Kibble Scuffle Cat Game Overview
Has there ever been a product that appeals to you primarily because of the packaging? I remember wanting to order the McDLT simply for the novelty of it. Silly Putty? Genius. And there’s this router with a cool design that is irresistible. All through the years, marketers have used creativity to drawn people to their product. Of course, sometimes it’s also done for practicality and to bring down the price of the product. We saw that with ICECOOL and ICECOOL2 where the box was also the game board. Other times, it’s just to add a little something that makes it more memorable in a sea of similar products.
That’s the case with Kibble Scuffle from WizKids. The unique packaging is what drew ME to the game. While there are a multitude of cat-themed games on the market, this is the only one that has you dumping kibble on the table from a pour-spout built into the box. The game involves feeding kibble to your cats and the player who feeds the most, wins. It’s as simple as that.
To start the game, each player is given the deck in their designated color. The three food bowl boards are placed in the center of the table with enough spacing to allow cards to be placed around each without overlapping another bowl. The insert is removed from the box so it can be utilized as part of the game. All food cubes are mixed in the box.
Each player has a deck of 20 basic cards and an additional 5 advanced cards. It’s recommended that you start with the basic set until you get a hang of the game, then incorporate the advanced cards after that. There are two types of cards in each deck: cat cards and item cards. Each cat has unique abilities while the item cards allow you to manipulate where the cats feed, who gets fed and more. You’ll begin by shuffling the entire deck and drawing five cards to form your hand.
So let’s take a minute to talk about the actual feeding process since that’s what I like most about this game. There are three different types of kibble cubes, each with a different point value. To get them into the dishes, you have to pour them out of the box. I know it’s silly to be excited about dumping something out of a box, but it’s not normal for a board game. Usually you roll dice, draw cards or fish something out of a bag.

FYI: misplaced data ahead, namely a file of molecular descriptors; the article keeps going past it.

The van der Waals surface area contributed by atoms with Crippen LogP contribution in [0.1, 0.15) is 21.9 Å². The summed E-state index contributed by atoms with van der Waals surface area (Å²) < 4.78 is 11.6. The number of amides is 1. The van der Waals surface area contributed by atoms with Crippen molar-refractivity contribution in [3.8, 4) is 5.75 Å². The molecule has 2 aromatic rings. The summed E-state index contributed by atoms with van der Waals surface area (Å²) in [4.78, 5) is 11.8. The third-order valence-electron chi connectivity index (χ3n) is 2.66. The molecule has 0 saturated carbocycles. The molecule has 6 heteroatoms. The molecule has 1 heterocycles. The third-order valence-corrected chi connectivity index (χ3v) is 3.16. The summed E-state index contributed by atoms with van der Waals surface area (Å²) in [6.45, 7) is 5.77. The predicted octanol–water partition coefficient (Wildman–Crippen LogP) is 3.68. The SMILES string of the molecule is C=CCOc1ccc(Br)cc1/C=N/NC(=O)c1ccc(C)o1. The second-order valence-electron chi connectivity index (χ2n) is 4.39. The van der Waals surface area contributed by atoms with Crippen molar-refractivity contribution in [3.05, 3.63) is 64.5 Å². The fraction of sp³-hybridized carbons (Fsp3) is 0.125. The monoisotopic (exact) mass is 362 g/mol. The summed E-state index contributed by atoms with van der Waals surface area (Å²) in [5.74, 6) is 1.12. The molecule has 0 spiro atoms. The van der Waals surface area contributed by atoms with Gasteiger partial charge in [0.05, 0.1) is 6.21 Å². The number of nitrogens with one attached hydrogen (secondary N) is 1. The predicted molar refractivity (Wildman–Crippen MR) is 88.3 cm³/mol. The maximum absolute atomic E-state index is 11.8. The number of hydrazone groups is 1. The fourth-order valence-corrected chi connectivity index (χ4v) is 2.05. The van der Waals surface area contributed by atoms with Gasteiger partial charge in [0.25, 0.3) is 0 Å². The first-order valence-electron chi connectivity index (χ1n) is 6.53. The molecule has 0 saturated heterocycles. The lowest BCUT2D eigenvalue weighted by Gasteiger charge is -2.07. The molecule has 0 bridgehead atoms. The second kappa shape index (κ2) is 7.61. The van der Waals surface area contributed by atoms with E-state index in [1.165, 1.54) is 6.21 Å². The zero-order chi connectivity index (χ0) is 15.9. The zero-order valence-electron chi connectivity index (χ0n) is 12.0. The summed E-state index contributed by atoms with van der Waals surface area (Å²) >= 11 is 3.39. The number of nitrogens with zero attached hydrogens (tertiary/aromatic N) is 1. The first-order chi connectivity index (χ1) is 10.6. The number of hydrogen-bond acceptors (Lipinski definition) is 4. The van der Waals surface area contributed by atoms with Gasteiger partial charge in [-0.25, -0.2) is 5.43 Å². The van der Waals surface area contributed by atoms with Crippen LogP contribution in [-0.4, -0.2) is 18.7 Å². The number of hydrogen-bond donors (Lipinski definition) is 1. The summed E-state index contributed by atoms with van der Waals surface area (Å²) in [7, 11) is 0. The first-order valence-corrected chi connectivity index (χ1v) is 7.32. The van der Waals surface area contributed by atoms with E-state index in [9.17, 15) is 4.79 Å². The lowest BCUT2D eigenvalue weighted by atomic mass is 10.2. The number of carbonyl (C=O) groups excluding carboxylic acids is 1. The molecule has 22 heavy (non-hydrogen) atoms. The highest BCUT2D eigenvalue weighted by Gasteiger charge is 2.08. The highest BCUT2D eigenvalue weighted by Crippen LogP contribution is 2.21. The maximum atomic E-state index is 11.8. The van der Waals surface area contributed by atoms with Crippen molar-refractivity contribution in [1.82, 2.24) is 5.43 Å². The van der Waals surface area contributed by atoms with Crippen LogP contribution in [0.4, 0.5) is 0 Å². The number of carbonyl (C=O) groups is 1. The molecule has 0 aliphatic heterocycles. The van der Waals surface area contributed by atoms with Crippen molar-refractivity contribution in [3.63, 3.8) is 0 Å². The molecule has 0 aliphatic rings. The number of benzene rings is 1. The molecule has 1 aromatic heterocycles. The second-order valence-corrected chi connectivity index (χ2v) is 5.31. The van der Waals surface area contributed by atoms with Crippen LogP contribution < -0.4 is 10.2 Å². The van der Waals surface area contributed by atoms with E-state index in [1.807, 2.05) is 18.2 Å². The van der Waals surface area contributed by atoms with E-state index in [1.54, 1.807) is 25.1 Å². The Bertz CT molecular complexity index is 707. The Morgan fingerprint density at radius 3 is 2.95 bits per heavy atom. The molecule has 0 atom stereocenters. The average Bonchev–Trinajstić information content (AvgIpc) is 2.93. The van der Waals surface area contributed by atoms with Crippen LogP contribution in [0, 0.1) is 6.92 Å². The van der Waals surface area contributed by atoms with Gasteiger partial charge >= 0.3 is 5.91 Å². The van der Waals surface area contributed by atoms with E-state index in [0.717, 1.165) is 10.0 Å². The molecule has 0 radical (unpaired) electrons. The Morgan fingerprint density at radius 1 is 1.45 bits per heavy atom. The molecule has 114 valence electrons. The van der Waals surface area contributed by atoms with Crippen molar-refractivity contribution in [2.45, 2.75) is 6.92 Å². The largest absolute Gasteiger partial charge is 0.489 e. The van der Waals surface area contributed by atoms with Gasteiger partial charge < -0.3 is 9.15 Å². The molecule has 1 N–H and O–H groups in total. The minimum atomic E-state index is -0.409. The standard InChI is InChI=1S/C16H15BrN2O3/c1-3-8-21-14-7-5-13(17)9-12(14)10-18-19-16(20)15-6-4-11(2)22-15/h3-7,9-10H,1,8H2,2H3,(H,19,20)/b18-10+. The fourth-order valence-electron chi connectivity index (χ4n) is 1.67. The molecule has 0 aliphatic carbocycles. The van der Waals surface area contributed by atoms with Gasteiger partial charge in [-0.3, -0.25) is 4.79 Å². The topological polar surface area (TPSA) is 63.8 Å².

On your turn, the current player plays a card from their hand to any one Food Bowl. This is referred to as the Placement Phase. As soon as a card is played, you resolve its ability as noted on the card.
If it causes another cat to move, then the owner of that card is responsible for moving it to another Food Dish, at which time the card’s ability triggers again. This can cause a domino effect of actions that causes cats to move from one dish to another!
When all card abilities have been resolved, if there are at least 5 cats at a bowl, the Placement Phase pauses and the Feeding Phase begins. Each player collects as many food cubes from the Food Bowls as possible based on their order of priority at the dish, beginning with the current player. Collect a food cube of your choice and place it in front of you. Remove your cat from the dish and place it in your discard pile. Play resolves clockwise from there with each player selecting a piece of kibble. If the bowl runs out of food, the remaining cats are returned to their owners’ discard piles.
After this occurs, any empty bowls are refilled by shaking 4 cubes out of the food box. Before proceeding to the next player, all players draw back up to five cards. This process continues until one player has accumulated 20 points worth of kibble. While playing, we had a few hiccups with the rules that threw us off, including one time where one of the players had no valid cats or kittens to play. I was perfectly happy refilling the bowls with kibble while the rest of the table hashed out how to handle the situation. We basically dropped in a couple house rules to work through these issues. After consulting with WizKids, the designer clarified a little bit of our confusion and a look at follow-up questions on BoardGameGeek confirmed that we weren’t drawing back up to five cards when we should have. We interpreted the instructions to mean you only draw up after a Feeding Phase.
If you’re a fan of cats, this is a purrfect game to add to your collection. You can find copies of Kibble Scuffle on Amazon or direct from WizKids. See what other news is happening by visiting WizKids on Facebook and Twitter.
Are you parent to any cats or kittens?
12 thoughts on “Kibble Scuffle Cat Game Overview”
I am a cat parent to do senior kitties.
Just one at the moment
One Cat, One Dog.
I don’t think I’ve ever played a cat themed game. No pets allowed per current landlord. 🙁
I do not own any cats or kittens.
I have two cats .
I do not own any cats or kittens
We have one outdoor cat that adopted us and visits occasionally for food. Not partial to cat themed games.
My parents have 2 cats, my sister has 1, and I can’t have any because of my lease.
We have 2 cats, and I love cat-themed games.
No kitties at this time. My sons are keeping up the traditions of kitties for pets.